Last night I went and saw the National Theater Live showing of ‘The Deep Blue Sea’ (the National Theater is from England). It was an amazing experience to see live theater filmed so beautifully.
The play takes place in 1952 and opens with the heroine Hester being found in her flat after she tried to commit suicide. Over the course of the play, we see what brought her to that point and how she works through it. And the setting is important because this was post-war early 1950’s England of the stiff upper-lip and keeping up appearances.
But the real thrust of the play is figuring out what you want to do with your life. Hester (the heroine) is a frustrated artist who married a lawyer who became a judge, a rich man obviously. And I think he saw her as a poor trophy wife but I don’t think she turned to her lover Freddie out of boredom but because he made her feel alive. Now she didn’t handle that as well as she could have but at the end of the play I think she realizes that she can stand on her own two feet. And speaking of her lover Freddie, he had to learn how to stand on his own two feet too (he was an RAF pilot during the war but after struggled to figure out what to do his life also). He and Hester do have an unhealthy relationship in that together they find it easier to give in to chemistry and prop each other up rather than face the real problems in both of them.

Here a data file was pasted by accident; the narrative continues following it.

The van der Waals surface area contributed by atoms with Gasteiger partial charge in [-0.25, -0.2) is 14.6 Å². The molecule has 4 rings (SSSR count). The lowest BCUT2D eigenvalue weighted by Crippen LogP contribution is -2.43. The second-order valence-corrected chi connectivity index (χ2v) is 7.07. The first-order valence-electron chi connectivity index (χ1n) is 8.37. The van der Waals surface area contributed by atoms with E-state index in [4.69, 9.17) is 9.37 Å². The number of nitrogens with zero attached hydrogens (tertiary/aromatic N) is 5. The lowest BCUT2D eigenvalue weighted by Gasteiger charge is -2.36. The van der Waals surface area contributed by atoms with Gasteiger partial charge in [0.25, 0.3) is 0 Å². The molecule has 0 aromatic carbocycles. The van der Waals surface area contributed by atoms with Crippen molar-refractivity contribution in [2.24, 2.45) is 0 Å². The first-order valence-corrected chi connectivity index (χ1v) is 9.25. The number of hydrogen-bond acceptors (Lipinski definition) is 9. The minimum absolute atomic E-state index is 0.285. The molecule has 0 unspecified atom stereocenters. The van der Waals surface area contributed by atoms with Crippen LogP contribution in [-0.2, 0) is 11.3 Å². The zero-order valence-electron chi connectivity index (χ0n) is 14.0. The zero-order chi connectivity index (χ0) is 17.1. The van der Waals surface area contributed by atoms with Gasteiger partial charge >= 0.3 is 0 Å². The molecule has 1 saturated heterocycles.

Yet another thing that I think Hester especially is trying to do is figure out how to live an authentic life, how to be herself. She’s a talented artist but had never pursued it and though her husband doesn’t come off as a total shit-head, I don’t think he was very encouraging, either. There’s this scene with them where he tells her that he’ll take her back if she just forgets the last ten months and she explodes at him. It’s like she knows that she can’t forget what she did and I think that was her big turning point, or as I would put it, her ‘snap’ moment.
And I’m not going to say I relate to Hester completely but I can see where she’s coming from. Personally, I liked her. And I liked Freddie, too. In that time, I think it was a lot harder to stand out on your own because of the roles that people were put into. And I think that’s what I still rebel against to some extent and have all my life. Heck, I’m still trying to figure out where I fit in even as I realize that I probably don’t really fit in anywhere.
But like Hester learns, that’s okay. The world will not end if you don’t fit into some nice, neat little box. You know what I would say to that instead: take those boxes and make your own fort.